The Regulation of Property Agents working party has proposed the formation of a new regulator that would oversee a new regime for all property agents.
The party was launched last year by the Ministry of Housing Communities and Local Government, and comprises a host of sector trade bodies, including RICS, Arla Propertymark, and the national landlords association.
Along with this proposal are a series of other suggested elements for this new regulator, including the desire for it to be held responsible for a statutory code of practice, and to devise a syllabus for a modular approach to the qualifications which will be required for letting and estate agents.
The party would also like to see the regulator demand transparency and use of leasehold and freehold charges, and for it to “have a range of options for enforcement action according to the seriousness of the infringement and how regularly is has occurred.”
NAEA Propertymark chief executive Mark Hayward and ARLA Propertymark chief executive David Cox in a joint comment say: “This is a significant moment for those in the property industry and a huge leap forward in stamping out bad practice.
“We have long called for government intervention to ensure everyone in the industry is licensed, adheres to a strict code of practice and holds at least a Level 3 qualification, A-level.
“Following the extensive considerations by the working group, it is now for government to create the structures for a properly regulated industry, whose professional knowledge and skills are trusted and respected by all.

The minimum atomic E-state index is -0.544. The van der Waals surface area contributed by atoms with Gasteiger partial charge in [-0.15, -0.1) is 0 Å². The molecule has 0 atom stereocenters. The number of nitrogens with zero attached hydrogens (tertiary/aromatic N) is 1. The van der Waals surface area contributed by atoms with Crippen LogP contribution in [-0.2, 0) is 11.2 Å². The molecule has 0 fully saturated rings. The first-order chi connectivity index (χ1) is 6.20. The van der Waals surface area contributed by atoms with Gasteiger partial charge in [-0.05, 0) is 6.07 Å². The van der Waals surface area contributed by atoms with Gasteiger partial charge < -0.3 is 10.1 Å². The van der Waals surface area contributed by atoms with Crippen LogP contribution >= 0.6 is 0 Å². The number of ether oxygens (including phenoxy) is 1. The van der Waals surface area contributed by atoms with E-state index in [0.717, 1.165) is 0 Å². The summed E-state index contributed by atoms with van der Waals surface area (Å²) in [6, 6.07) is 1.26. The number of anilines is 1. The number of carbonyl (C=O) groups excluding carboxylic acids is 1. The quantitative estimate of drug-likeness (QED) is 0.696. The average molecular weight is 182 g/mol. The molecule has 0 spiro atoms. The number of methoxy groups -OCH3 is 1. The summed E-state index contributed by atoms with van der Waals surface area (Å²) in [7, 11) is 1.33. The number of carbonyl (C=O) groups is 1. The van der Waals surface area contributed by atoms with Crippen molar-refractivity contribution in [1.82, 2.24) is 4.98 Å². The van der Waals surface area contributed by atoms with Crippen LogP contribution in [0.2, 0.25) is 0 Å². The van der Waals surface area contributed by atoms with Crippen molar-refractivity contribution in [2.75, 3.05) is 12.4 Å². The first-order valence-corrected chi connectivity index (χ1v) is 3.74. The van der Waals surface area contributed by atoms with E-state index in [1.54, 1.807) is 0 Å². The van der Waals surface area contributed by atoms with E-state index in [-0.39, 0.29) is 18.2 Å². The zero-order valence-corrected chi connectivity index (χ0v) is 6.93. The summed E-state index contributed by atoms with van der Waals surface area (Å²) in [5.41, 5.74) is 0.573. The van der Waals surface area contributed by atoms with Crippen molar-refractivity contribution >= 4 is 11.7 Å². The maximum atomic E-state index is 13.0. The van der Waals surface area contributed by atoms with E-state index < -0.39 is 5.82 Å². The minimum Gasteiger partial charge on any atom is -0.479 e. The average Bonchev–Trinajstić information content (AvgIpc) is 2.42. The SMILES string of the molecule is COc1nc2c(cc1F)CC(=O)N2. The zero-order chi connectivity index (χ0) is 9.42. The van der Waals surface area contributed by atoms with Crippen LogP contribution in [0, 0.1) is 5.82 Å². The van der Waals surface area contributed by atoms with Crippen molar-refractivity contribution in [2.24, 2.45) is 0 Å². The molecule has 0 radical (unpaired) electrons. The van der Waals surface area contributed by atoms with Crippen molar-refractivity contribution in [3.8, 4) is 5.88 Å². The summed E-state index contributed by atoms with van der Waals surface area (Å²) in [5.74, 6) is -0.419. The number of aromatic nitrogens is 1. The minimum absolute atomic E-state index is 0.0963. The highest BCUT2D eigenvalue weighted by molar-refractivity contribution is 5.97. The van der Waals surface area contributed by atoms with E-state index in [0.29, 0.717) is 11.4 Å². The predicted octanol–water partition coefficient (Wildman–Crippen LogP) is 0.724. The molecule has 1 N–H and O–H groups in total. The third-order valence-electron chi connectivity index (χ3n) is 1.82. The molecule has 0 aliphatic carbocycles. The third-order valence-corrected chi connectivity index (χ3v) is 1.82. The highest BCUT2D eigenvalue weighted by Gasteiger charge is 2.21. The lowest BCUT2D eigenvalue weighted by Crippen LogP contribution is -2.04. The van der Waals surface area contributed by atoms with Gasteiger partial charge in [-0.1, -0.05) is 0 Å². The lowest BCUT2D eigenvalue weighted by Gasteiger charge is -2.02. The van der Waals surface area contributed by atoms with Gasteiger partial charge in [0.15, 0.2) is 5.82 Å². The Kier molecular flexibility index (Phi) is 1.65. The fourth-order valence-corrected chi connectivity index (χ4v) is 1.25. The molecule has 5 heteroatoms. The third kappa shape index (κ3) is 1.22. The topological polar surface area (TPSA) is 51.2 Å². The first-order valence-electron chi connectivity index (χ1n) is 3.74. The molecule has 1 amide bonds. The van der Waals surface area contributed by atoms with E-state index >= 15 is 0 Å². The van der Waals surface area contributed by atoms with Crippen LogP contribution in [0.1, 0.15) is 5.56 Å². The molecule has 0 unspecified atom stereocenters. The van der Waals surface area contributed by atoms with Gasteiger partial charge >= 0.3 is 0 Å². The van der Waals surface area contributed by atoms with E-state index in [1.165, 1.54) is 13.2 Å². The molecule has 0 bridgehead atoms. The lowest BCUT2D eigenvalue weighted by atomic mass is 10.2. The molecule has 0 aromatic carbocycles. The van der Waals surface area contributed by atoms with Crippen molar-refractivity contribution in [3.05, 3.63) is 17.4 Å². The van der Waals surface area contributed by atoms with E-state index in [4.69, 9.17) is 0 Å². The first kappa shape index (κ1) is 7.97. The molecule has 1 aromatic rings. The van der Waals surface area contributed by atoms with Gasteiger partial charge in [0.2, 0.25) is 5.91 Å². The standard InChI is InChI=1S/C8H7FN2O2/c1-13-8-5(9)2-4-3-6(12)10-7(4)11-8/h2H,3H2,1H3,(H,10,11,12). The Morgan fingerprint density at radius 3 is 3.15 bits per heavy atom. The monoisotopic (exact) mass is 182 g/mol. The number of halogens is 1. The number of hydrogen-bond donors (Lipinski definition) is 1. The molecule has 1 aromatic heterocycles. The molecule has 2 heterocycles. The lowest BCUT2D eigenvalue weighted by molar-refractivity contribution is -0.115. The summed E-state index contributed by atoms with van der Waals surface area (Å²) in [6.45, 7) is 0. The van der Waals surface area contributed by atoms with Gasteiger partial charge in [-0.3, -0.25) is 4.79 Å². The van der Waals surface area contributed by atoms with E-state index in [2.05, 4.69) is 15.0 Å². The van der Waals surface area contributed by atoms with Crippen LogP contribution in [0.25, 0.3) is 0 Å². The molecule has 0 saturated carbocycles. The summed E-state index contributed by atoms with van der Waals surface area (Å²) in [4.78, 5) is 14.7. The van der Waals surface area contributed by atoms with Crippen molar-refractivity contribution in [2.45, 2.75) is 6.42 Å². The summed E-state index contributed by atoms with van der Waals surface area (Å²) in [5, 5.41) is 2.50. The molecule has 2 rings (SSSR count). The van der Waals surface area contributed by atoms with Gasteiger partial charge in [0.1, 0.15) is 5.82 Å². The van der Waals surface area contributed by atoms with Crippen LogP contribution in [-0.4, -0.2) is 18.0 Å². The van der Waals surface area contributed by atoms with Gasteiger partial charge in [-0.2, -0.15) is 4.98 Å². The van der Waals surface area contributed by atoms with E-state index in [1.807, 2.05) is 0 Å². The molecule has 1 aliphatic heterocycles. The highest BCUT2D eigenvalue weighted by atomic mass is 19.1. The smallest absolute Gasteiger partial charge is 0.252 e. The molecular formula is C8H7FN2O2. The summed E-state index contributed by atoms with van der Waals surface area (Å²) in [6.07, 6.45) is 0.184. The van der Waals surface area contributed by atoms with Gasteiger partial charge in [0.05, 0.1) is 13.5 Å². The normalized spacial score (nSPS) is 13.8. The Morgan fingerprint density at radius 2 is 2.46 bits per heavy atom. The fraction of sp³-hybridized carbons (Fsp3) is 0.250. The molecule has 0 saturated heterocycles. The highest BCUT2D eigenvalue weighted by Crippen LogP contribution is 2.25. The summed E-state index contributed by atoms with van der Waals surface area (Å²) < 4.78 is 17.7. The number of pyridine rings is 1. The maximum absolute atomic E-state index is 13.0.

“These are substantial changes which will require agents to start making preparations now to ensure that they are well placed for when these proposed qualification requirements are introduced.
“While we anticipate that the need for property qualifications will be phased in, we advise agents to get ahead of the competition and to stand out by adopting the new requirements early.”
Benham and Reeves director Marc von Grundherr adds: “Any form of regulation is a step in the right direction and a step that the industry has been needing for a long, long time.
“Really, we would like to see this regulation stretch to all of those operating in the sector, whether they be a letting or estate agent, a property listing portal or a short-term letting site.
“To date, a lack of licensing, a code of practice to adhere to, and the requirement of qualifications to actually operate as a property professional have resulted in a number of below-par agents dragging the good name of the industry down with them.
“This clear show of intent from the government should help sort the wheat from the chaff, raising the operating standards of the industry and the service provided to tenants and home buyers and sellers across the nation.
“Hopefully, it equates to more than just hot air and the assurances and enforcement measures mentioned in today’s statement will be upheld to the letter.”
RICS chief executive Sean Tompkins comments: “Housing is central to the welfare of society, so ensuring consistent minimum standards across the sector for agents is vital to upholding the public interest.
“The process has helped to highlight the leadership that the chartered surveying profession demonstrates through its long-standing commitment to upholding the public interest, through effective, independent regulation.
“This is clearly reflected in the report, which has recommended that the new state regulator should be able to delegate regulatory functions to a professional body which can show sufficient regulatory independence and competence in that area.”